A Freelance Web Designer’s Guide to Managing Stress

Many people that work for others imagine that working for themselves is a dream come true.  You set your own schedule.  You can work from home each day.  There isn’t any in-office bullshit.  It’s your job on your terms.  While all those things might actually be true, that doesn’t mean that work stress goes away.  In many ways, it’s worse for those that are running their own businesses.   You have obligations to clients, deadlines to meet, meetings to get to, all while running your business and being your own boss.  It can be overwhelming and at times during my own career, I have sometimes wondered if I made a terrible mistake.  Just clocking hours for a regular paycheck can seem dreamy.  However, just a few techniques can get things under control and make working for yourself less stressful.

Here are five things you can do today to reduce stress as a freelance web designer:

  1. SCHEDULE EMAIL MANAGEMENT – One of the most stressful things for me has always been emails.  I have so many incoming emails each day that it can feel like I’m playing Wack-a-Mole.  I have learned that 1/2 hour to one hour of morning email management is what works for me.  Then I do project work.  At lunch, I do another email scan, and then for 1/2 hour to one hour at the end of the day, another email check.  I don’t check email after I leave the office for the day.  I also don’t respond to clients during off-hours.  I schedule my replies for the next morning.  Tools I use for these techniques include, SaneBox and MixMax.
  2. LIMIT MEETINGS – More than 20 years ago, I worked for was a small retail chain called Jay Jacobs.  While we had meetings all the time, they were focused and not the biggest part of my day.  I worked on completing my actual job (allocation analyst) on most days.  I briefly left that company for Eddie Bauer to do the same job.  When I got to EB, we had meetings all day.  I never had time to do my actual job.  Meetings were long and unfocused.  People would be at work for 12 hours because 1/2 the day was spent in a conference room shooting the shit.  When I started my own web design business and it started to grow, once again,  I had meetings happening all the time.  Perspective clients, BNI one-to-ones.  At this time, I offered a free consultation.  I was so stressed because I never had time to do my actual work.  Since then, my actual meeting time has become less and less.  I now have about six hours of meeting time available to clients/potential clients and colleagues each week. That’s it.  And it’s only on two days.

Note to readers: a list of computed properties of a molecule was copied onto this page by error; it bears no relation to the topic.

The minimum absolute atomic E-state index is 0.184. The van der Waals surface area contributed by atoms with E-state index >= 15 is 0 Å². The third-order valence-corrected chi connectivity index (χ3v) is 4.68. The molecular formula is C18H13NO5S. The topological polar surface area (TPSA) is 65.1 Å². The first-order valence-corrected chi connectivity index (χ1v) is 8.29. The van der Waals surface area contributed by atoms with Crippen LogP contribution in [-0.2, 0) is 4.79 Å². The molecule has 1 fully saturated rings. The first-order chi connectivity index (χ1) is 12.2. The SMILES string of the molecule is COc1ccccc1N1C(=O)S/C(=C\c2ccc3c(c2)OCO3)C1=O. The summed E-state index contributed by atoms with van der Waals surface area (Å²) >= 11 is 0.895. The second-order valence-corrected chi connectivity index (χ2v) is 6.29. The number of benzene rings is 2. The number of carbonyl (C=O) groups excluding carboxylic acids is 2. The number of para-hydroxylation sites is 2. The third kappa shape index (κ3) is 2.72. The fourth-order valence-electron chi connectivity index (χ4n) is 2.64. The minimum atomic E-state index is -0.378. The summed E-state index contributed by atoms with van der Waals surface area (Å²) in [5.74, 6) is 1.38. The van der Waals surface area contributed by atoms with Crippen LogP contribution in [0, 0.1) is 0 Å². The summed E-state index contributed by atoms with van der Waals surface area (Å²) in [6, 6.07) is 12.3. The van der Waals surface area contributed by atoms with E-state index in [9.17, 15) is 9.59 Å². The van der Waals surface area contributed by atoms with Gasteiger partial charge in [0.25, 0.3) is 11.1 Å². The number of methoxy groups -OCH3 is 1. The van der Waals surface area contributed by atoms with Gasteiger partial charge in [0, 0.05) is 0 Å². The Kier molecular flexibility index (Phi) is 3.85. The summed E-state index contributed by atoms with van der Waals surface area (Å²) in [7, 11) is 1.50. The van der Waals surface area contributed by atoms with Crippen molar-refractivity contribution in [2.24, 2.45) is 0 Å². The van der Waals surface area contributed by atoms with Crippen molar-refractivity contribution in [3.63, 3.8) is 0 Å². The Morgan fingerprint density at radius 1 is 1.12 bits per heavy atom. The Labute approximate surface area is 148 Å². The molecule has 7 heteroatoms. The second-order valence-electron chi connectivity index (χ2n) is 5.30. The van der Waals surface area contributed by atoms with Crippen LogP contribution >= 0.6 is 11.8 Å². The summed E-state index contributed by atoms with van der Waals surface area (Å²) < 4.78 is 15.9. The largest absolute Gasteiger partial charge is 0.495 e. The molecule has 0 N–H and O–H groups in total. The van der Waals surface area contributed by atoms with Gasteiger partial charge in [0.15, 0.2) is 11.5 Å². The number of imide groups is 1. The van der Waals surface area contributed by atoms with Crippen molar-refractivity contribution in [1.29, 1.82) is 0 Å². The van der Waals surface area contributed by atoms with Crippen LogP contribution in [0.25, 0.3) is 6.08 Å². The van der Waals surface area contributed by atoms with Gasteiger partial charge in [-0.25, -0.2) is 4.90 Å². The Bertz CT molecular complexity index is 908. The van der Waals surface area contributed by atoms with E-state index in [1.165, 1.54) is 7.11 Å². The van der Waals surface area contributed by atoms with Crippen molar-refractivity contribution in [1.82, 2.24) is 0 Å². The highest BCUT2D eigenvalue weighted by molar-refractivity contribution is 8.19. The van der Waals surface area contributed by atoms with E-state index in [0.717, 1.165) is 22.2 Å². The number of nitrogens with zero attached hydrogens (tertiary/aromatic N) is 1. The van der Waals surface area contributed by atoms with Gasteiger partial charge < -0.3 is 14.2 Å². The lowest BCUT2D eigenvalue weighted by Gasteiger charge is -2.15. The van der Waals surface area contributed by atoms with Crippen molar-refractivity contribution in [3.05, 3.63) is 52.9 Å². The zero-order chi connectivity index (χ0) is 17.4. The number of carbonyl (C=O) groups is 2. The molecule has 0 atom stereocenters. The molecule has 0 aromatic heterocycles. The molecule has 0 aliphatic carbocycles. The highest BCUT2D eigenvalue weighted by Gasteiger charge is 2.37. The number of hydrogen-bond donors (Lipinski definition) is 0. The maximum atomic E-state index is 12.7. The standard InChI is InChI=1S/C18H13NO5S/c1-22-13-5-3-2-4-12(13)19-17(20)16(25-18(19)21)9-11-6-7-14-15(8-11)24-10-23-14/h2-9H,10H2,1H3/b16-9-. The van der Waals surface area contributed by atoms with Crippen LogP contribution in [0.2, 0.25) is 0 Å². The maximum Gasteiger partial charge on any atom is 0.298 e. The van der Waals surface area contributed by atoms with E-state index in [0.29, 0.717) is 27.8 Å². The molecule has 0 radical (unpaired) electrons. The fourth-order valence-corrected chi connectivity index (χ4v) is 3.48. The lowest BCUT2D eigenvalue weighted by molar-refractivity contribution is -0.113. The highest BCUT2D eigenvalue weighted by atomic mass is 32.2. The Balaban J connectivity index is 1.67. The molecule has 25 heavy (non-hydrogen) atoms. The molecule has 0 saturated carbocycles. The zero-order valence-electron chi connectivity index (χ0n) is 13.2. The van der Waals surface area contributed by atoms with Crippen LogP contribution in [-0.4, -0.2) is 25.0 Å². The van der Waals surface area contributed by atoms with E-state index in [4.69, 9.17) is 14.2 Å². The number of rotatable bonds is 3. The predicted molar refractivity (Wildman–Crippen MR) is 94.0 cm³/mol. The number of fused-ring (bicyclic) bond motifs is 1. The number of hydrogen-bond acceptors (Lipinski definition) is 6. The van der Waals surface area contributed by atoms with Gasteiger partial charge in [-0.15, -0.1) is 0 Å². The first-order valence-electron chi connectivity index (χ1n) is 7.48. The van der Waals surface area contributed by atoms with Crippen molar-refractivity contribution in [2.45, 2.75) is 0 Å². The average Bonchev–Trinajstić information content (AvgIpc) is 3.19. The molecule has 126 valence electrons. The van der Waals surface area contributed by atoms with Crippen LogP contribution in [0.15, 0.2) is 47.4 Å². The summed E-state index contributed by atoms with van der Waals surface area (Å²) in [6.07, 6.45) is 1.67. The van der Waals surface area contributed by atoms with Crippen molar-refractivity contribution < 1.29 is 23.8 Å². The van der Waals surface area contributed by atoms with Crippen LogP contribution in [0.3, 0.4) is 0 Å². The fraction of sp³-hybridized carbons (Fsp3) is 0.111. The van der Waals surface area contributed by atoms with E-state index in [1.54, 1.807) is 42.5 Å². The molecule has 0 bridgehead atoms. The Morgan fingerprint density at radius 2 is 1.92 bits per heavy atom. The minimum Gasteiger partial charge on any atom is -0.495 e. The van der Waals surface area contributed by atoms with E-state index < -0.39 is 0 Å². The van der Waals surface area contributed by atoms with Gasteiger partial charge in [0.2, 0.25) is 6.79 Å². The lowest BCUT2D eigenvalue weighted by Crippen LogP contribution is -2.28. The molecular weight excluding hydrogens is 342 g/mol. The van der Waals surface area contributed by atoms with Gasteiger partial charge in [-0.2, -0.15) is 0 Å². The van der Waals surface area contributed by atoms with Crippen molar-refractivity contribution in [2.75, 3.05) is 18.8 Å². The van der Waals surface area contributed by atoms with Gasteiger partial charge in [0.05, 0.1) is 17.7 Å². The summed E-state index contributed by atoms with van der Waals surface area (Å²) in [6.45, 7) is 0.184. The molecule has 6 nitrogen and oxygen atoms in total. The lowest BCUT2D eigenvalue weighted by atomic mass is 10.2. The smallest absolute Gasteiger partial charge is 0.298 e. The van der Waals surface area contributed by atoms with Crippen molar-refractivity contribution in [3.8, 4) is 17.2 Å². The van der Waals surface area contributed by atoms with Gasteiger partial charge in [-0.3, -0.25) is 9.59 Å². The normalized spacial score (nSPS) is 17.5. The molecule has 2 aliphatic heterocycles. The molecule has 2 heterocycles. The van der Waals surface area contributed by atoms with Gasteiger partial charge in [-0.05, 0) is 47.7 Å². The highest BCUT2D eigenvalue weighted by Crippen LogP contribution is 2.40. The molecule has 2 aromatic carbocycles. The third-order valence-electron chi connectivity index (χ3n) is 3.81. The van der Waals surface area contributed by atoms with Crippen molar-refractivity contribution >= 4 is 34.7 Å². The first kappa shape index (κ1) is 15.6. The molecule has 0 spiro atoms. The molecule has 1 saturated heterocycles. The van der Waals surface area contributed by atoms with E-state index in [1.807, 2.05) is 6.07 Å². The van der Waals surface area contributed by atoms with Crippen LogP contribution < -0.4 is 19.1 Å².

3. SCHEDULE VACATIONS AND DAYS OFF – Plan one real vacation a year and schedules days off just because.  You not only need a vacation every now and then, but you need personal days, too.  I recently blocked out every other Friday afternoon on my calendar for the summer.  I want to work on home projects or maybe take a magazine down to the beach.  My husband works nine-nines and has every other Friday off.  This way, he and I can enjoy some summer together.
  4. MEDITATE – This has been a game-changer for me.  I don’t know what I would be without a daily mediation practice.  My mind wanders so guided meditation works best for me.  Check out YouTube and find something for free.
  5. EXERCISE – Whatever makes you feel good.  Walking, running, swimming, biking, hiking, the gym, or at-home workouts.  What works for me changes all the time, but as long as I’m getting 1/2 to one hour of movement a day, I’m less stressed.

The rule is to make keeping stress under control a priority.  It’s just as important as that looming deadline or meeting with your biggest client.  I have fallen into the trap of thinking that just getting my to-do list done will solve my stress.  That never works because my to-do list grows every single day.

If you don’t care for yourself, you will find yourself burnt out, less creative, and uninspired.  You are too valuable for that!  🙂

RESOURCES:  Entrepreneur – Top Tips for Managing Stress

About WebCami

Cami MacNamara has been designing websites since 2002 from her home office in Seattle, Washington. Her career started as a way to be a stay-at-home mom. Certification soon followed and persistence paid off. Cami has designed 500+ websites and wants to share what she learned along the way. Look for her at WordCamp Seattle. Follow: WebCami.com / Twitter / Instagram